This summer, two hackers successfully took control of a car – a Jeep Cherokee – by remotely hacking into its computer system and killing the engine; a feat they claimed was possible from a radius of 70 miles. They gained access via an open port in the car’s infotainment system; via its cellular connection.
The potential hacking of automobiles may be a worry for drivers; but not a major concern for healthcare providers and other HIPAA-covered entities. However, the incident does demonstrate the skills of the hackers; and hackers are targeting healthcare providers, insurers and other HIPAA covered entities for the data they hold.
Worse news for healthcare providers comes from the latest hacking of a vehicle; this time via mobile SMS messages. SMS text message hacking is a new method of attack now being exploited by hackers. This is of more direct relevance to healthcare providers. Hacking via SMS channels could be applied to BYOD or company supplied devices.
Your Insurance Company may be Increasing your Risk of Being Hacked!
The latest automobile hacking incident exploit vulnerabilities in the cellular and IP networks used by modern automobile systems. Hackers are now able to use a variety of methods to exploit weaknesses in systems. Security measures are in place, but they are no longer sufficient to protect against the arsenal of tools at a hackers disposal.
The latest SMS text message hacking incident was revealed at this year’s Usenix security conference in Washington, D.C., Hackers were able to gain access to a car’s braking system, and other vital controls, by exploiting a vulnerability in SMS text messages. The car in this instance was a Corvette; however access to the car was gained via a third party device; a dongle.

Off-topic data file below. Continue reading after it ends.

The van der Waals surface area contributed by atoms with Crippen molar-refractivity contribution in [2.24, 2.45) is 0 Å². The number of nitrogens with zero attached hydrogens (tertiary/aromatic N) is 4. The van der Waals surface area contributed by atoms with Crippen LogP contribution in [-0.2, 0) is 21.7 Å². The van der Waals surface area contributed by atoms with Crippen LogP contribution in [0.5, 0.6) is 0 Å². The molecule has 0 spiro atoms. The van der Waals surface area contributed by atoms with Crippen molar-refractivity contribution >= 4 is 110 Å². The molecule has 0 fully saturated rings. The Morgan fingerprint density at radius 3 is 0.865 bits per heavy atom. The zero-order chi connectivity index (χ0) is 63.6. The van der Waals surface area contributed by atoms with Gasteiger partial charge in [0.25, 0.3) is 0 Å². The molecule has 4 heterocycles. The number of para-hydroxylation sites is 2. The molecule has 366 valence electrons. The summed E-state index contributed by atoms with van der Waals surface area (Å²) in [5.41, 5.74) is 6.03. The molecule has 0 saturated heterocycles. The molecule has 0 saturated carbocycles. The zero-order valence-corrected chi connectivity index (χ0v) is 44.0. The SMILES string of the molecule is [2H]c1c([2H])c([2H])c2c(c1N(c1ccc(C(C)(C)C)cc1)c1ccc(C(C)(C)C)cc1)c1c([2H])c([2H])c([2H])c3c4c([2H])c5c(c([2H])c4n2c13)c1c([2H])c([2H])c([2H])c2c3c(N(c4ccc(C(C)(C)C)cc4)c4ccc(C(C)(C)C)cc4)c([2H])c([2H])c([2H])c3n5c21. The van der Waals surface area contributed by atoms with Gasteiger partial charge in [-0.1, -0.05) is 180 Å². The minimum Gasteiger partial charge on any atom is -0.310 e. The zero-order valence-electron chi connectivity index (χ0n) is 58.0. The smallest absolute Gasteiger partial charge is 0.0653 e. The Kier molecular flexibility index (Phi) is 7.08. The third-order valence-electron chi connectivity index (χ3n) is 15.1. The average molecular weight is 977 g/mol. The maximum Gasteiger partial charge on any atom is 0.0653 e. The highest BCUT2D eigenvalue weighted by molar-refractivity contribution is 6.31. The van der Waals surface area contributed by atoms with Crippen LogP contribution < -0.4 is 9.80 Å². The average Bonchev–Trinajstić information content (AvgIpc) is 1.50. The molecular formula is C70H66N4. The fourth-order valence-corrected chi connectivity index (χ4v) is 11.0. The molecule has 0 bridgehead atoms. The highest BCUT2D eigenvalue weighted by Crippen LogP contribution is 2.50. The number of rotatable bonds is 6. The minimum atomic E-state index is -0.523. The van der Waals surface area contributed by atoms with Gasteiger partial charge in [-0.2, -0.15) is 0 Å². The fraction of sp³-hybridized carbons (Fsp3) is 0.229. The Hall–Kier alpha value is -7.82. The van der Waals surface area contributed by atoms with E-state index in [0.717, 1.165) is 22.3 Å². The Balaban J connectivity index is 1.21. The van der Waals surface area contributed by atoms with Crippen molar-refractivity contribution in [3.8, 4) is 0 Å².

Some insurance companies have started using trackers on vehicles, with their insurance policies charged on a per mile basis. Unfortunately for the insurers, a dongle plugged into the vehicles to allow tracking information to be sent is how hackers gain access to the car’s controls.
In this SMS text message hacking incident, an OBD2 dongle security vulnerability was exploited. The dongle was distributed by San Francisco-based Metromile Insurance, according to researchers from the University of California San Diego who examined the device.
Security Demonstration Highlights Need to Secure Healthcare Mobile Devices
With the threat level now at the highest it has ever been, and new cyberattacks reported on a daily basis, it is essential cybersecurity defenses are constantly updated. The latest threat of hacking via mobile networks can be taken as a reminder to look at current security measures protecting mobile devices; a common healthcare data security weak point.
A full risk analysis should be conducted to assess for new vulnerabilities that could potentially allow hackers to gain access to the devices, and an action plan set to address any security issues. Risk of exposure of PHI can be virtually eliminated by using a secure texting solution for communication on healthcare devices. It may not be a universal solution to ensure devices are protected from external attacks, but it will ensure that any data transmitted through the system is encrypted and protected.